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Mad-Eye Moody's Magical Eye

© Chris Barnardo

Supplies

Table tennis ball
Old leather watch strap
Strip of fabric from an old pair of trousers
A screw
A bottle lid from a ½ gallon (4 pint) milk poly-bottle
Fine grit sandpaper, or a file
Some velcro
Pencil
Permanent Marker
Craft knife
Glue gun and hot melt glue
Scissors
Gold paint
Blue and white paint or felt tip pens

Instructions

Using a sharp craft knife, cut nearly to the edge of the milk lid and then carve away at the hole carefully making the hole nice and even.

Most caps have alittle rim in the inside to help with the sealing, it's probably easiest if you cut up to this rim.

Finish off the hole with sandpaper or a file to make it nice and smooth, but don't smooth the top of the lid with the sandpaper.

Figure 1

Cut the table tennis ball in half with a crafy knife, minding your fingers.

Figure 2

Put one table tennis ball half in to the cap and use a sharp pencil to draw a line around it. This will provide a cutting guide for making the ball fit in the cap.

Take the ball out of the cap and cut to the line using scissors.

Figure 3

Gather the watch straps, fabric scrap and lid.

Lay it out so that the straps go off at an angle as if it were a clock at between 10 and 5 to 3 o'clock.

Draw around the straps and the lid with a permanent marker.

Draw the lid curve on the ends of the straps.

Figure 4

Cut out the leather strap parts using scissors.

Also trim the straps at the EYE END, with a slight curve as you marked previously, and cut off the watch buckle.

Now offer the pieces up together again and trim off any parts that look messy or don't quite fit.

Check that you have a nice angle between the two strap parts.

Do NOT glue it together yet.

Figure 5

Paint the ring gold.

Figure 6

Paint a light blue acrylic circle slightly off center on the ball half, taking care to make it nice and evenly round.

When that has dried, lightly paint on some white acrylic lines radiating out from the center but not all the way to the edge to make it look like an iris.

Lastly paint or permanent marker on the pupil.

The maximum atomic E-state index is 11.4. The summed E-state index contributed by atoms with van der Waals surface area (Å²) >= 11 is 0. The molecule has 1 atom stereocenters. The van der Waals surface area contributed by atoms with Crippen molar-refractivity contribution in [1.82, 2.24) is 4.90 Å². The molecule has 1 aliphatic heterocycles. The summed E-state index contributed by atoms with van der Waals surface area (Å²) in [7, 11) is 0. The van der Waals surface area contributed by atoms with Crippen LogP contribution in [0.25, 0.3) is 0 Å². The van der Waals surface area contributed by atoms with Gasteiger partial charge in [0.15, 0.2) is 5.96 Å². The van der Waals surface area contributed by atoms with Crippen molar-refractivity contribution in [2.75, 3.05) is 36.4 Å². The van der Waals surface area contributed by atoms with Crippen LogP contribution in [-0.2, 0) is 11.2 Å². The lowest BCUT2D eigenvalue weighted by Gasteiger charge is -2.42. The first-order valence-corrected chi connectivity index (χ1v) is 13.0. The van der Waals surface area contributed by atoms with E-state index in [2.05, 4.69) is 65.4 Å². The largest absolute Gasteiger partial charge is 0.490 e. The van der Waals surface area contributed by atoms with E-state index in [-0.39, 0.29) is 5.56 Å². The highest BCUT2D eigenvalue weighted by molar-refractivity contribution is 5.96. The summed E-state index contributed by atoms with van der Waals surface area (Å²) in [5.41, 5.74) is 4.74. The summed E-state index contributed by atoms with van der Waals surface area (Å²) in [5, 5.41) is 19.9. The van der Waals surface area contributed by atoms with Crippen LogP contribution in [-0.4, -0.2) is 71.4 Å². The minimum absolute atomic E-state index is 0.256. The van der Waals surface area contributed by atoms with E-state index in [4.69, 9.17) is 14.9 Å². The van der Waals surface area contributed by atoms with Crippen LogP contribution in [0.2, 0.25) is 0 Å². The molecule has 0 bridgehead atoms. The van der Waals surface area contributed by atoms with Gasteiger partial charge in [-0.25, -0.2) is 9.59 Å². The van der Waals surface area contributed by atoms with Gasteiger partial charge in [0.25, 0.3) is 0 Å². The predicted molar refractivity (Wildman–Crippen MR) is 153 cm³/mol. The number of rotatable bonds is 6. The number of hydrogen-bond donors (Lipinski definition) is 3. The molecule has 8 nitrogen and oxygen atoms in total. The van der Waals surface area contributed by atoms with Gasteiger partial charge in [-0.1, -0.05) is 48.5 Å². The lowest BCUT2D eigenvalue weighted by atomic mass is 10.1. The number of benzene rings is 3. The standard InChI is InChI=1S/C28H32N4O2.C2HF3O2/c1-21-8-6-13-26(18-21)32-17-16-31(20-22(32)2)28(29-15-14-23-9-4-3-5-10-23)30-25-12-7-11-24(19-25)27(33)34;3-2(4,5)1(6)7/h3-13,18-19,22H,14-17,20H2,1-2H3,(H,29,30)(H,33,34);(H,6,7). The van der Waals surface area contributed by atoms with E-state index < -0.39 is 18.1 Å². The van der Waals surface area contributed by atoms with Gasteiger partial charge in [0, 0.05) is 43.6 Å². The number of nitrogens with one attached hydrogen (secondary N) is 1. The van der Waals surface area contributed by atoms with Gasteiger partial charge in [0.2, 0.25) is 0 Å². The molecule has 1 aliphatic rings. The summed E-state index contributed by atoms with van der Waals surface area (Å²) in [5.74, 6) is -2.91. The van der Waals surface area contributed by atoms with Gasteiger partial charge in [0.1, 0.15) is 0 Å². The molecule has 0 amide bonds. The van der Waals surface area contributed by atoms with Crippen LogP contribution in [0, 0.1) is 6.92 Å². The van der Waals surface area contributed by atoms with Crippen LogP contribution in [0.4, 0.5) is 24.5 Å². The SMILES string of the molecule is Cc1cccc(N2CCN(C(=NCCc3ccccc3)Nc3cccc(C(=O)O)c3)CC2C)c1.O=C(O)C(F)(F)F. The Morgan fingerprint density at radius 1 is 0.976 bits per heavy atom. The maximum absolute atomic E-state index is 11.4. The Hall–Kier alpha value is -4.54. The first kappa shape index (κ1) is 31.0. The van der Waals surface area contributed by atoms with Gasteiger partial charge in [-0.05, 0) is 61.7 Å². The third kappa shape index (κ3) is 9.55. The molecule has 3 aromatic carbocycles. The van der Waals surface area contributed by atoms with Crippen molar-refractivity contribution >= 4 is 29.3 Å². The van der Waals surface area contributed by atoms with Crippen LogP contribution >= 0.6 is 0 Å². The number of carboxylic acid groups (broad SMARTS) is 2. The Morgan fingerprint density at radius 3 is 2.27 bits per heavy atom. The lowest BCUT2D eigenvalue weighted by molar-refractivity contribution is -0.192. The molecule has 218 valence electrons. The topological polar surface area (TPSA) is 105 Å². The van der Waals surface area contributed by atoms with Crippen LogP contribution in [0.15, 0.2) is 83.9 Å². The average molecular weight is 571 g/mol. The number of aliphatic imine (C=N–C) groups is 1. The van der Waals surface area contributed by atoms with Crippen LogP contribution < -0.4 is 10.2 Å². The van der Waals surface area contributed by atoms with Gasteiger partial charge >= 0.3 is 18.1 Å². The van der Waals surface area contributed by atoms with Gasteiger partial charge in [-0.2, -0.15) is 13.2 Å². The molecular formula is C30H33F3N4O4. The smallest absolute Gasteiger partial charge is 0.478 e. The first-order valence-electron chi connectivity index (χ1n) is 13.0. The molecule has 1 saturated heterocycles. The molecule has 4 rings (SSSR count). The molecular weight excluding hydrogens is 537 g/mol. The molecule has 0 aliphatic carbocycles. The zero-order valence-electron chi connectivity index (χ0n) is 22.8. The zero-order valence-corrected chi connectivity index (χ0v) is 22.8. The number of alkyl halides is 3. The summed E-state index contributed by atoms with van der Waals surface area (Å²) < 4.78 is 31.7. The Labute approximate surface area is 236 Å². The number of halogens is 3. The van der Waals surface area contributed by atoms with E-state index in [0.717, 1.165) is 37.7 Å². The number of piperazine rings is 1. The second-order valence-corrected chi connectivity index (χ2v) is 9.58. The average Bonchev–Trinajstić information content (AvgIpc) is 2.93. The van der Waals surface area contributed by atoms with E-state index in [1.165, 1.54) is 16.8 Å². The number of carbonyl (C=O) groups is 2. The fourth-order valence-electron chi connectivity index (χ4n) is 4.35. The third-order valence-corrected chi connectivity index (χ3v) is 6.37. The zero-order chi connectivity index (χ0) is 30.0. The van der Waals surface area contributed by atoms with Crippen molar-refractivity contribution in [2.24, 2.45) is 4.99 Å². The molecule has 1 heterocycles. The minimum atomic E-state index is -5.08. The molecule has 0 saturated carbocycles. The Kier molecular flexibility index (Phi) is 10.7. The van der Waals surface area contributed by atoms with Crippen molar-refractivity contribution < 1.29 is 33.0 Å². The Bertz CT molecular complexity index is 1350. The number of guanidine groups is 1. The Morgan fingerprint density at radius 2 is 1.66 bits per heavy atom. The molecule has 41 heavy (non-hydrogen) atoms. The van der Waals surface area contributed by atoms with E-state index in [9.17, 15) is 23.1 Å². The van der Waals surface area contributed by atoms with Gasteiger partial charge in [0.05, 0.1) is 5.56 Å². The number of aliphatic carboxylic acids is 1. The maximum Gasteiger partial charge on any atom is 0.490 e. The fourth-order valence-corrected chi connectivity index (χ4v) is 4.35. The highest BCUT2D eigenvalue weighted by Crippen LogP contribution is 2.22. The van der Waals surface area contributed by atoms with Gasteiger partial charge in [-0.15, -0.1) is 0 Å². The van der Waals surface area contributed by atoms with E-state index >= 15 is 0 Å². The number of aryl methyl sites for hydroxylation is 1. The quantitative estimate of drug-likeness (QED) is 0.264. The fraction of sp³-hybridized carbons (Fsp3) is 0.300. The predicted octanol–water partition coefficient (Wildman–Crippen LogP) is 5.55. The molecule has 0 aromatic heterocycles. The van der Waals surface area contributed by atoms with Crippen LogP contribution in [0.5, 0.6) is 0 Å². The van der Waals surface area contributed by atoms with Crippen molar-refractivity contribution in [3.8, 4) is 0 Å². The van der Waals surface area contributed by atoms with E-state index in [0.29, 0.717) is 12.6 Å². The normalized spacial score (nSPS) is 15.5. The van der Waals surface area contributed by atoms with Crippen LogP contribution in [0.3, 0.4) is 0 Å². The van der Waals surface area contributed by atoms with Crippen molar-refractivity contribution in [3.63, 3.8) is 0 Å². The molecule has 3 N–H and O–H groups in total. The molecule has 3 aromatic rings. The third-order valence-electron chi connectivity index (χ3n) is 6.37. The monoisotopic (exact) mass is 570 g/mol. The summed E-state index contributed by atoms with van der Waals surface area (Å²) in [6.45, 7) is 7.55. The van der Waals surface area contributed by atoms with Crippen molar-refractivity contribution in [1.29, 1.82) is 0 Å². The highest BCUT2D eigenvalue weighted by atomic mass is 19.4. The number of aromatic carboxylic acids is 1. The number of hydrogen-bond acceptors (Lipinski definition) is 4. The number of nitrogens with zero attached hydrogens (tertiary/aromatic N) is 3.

Figure 7

Using permanent marker, color in the cut edges of the leather black.

Offer the eye and ring up to the leather and glue the straps in place, but don't glue the ring and eye on yet.

Figure 8

Using the glue gun, glue the eye ring with the eye inside it on to the leather.

Figure 9

Cut the strip of fabric into a long strip big enough to go around your head and about twice as wide as the leather straps.

Fold one half over and then the other over so that the cut seam was down the inside and glue them over each other to make a sort of tube.

Figure 10

Cut the end of the leather straps and glue the fabric tube ends around them so that the joining will be strong.

Figure 11

Once the straps are joined up at both ends, cut them roughly in the middle and wrap them around your head.

Put the mad eye on and pull the straps as tight as you want them so that you can feel the overlap.

Holding the overlap between thumb and forefinger and being careful not to let it slip, slide the eye off of your head and mark across both strap ends, where they should be overlapping for a good fit.

Trim the ends of the straps to about 1 inch (2.54 cm) past the line you have drawn and make a neat end.

Finish off the end with a dab from the glue gun.

Figure 12

Glue the velcro in place at the end of the straps.

Figure 13

Make a small hole in the ring around the eye with the sharp point of the craft knife. This doesn't have to fit the shaft of the screw, it just acts as a key for the glue.

Using the glue gun, glue the screw in place.

Author's Note: Make sure that your screw is the right length, cutting it with a hacksaw if necessary.

Figure 14

Final Product

Mad-Eye Moody's Magical Eye - Image 1
Mad-Eye Moody's Magical Eye - Image 2

Credit

Chris Barnardo's tutorial was taken with permission from dadcando.com.

Please note that the patterns and tutorials you find here have been designed by Harry Potter fans all over the Internet. The authors alone hold the copyrights and licences to these patterns and tutorials, which means you CANNOT use their patterns to make something that you will sell to others afterwards. You can use them to make things for yourself. You can make some for your friends and ask them to pay for supplies. You CANNOT, however, ask them to pay you to do it as though you had created this pattern by yourself, or try to sell you crafts to a local store.

Think about it. Would you take a Prisoner of Azkaban book, photocopy it, put your name in big red letters on the front cover and try to sell it in your local library? The answer is, obviously, no. Well, selling crafts you have made but not designed would be just as bad!

Also note that the tutorials, recipes and patterns found here have not been tested and that The Leaky Cauldron's Harry Potter Crafts section is not responsible for any mistakes they may contain. If you do find something wrong in one of them, however, please e-mail us to let us know.

On that note, Harry crafting to all!